Mac migration 02 – list files and folders (and their sizes)

This is the second installment of my Mac migration series.In this series I am writing about the scripts and code I am developing with the ultimate goal of fully automating the process of taking an existing production Mac workstation and moving it to a new hardware model while providing a seamless upgrade experience to the end user.  See my first article here: Mac migration 01 – list all mapped printers on the system. The scripts in this article will loop through every non-system folder/file on the Mac, record it’s size, and write a log file with the name, size (in human readable terms), and total approximate size of the data transfer that will take place.  As with the last article about listing printers, I’ve written code in both Applescript and bash. Both play nicely with JAMF, the Mac management tool of choice at my company, and are fairly easy to read and write.

Essentially both scripts access only the “Work” partition on the Mac, but the bash script was written in a modular fashion as a set of independent functions, and references only ‘/Volumes/$WorkPartition,’ so in theory you could assign any valid partition name to WorkPartition before calling this function. It should work “right out of the box.” Mac building procedures at my company result in the /Users folder being redirected to a separate partition (via sym link) that contains no system files or applications, only user data. And since standard users do not have permissions to write to the boot partition, we will never miss any user data by ignoring the boot partition. This makes reimaging a system on the fly super easy (and fast since there is no need to backup user data), especially when combined with the bless command. I write about the method I use here: netboot across subnets, or how to use the bless command.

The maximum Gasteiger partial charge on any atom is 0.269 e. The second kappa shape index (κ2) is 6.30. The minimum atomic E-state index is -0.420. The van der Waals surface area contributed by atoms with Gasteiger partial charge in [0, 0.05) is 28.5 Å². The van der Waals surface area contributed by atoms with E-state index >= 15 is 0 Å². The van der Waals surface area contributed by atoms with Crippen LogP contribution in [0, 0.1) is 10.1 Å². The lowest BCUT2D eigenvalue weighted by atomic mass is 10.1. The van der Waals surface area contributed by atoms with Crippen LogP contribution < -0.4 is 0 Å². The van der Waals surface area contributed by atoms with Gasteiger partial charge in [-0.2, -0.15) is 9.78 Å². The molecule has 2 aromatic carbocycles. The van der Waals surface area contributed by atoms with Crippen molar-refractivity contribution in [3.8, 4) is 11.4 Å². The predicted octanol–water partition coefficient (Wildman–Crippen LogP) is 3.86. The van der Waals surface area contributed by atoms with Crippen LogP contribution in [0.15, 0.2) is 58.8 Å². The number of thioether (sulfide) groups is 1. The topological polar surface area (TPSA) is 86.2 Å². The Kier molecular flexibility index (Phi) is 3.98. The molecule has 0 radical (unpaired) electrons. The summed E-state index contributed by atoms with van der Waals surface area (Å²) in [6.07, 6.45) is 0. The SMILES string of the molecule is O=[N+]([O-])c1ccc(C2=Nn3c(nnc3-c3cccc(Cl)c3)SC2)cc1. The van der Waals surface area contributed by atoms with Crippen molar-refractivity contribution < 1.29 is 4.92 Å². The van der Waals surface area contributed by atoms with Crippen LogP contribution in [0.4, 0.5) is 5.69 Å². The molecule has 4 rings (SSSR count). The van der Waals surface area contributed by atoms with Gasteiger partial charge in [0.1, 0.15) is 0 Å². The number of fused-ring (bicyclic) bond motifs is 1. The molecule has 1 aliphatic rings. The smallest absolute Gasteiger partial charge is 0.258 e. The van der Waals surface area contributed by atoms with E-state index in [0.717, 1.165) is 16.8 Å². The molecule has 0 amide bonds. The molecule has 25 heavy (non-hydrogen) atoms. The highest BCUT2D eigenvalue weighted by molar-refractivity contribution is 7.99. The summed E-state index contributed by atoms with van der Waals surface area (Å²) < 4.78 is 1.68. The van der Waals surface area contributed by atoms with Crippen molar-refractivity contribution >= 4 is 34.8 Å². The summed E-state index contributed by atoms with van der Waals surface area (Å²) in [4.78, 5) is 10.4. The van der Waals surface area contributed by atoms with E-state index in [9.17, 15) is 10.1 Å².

Both scripts call secondary functions to calculate the size of each file/folder found and convert it to human readable terms (GB, MB, KB) before writing it to a log. IMO, bash is variable scoping challenged, so I tend to make all of my variables global and give them unique names, unless they are one-use throw aways like i or x in a for loop. I also make sure to explicitly reset their values when needed, etc. Also, since bash does not allow you to pass variables as arguments to a function (not really, anyway), you must make sure to declare the value of each variable a function will reference before you call that function. Otherwise it may operate on an incorrect value in the case of a globally scoped variable, or no variable at all (since a function only knows about it’s own local and globally-scoped variables, and not about a different function’s variables) in the case of a locally scoped variable. I’ve found it easier to globally declare any variable whose value must pass between functions.

Finally, both scripts record the total approximate size of user data to transfer found on the “Work” partition. I use these recorded sizes to approximate how long certain computers will take to migrate based on how much data they have vs average transfer speed of a FW800 cable and TDM. Unfortunately we do not have any Thunderbolt enabled Macs that will need to be migrated for quite some time – my company has a 4-year refresh cycle, so I am currently battling for disk quotas set at 100 GB max for the user-writable space, 60 GB for the boot partition, and to use the rest as a hidden rescue partition.


Since the code snippet is actually fairly long, I’ve linked to a pre-compiled .scpt file here:


The bash script is also fairly long, so I’ve linked to it here: Make sure to make it executable before trying to run it.

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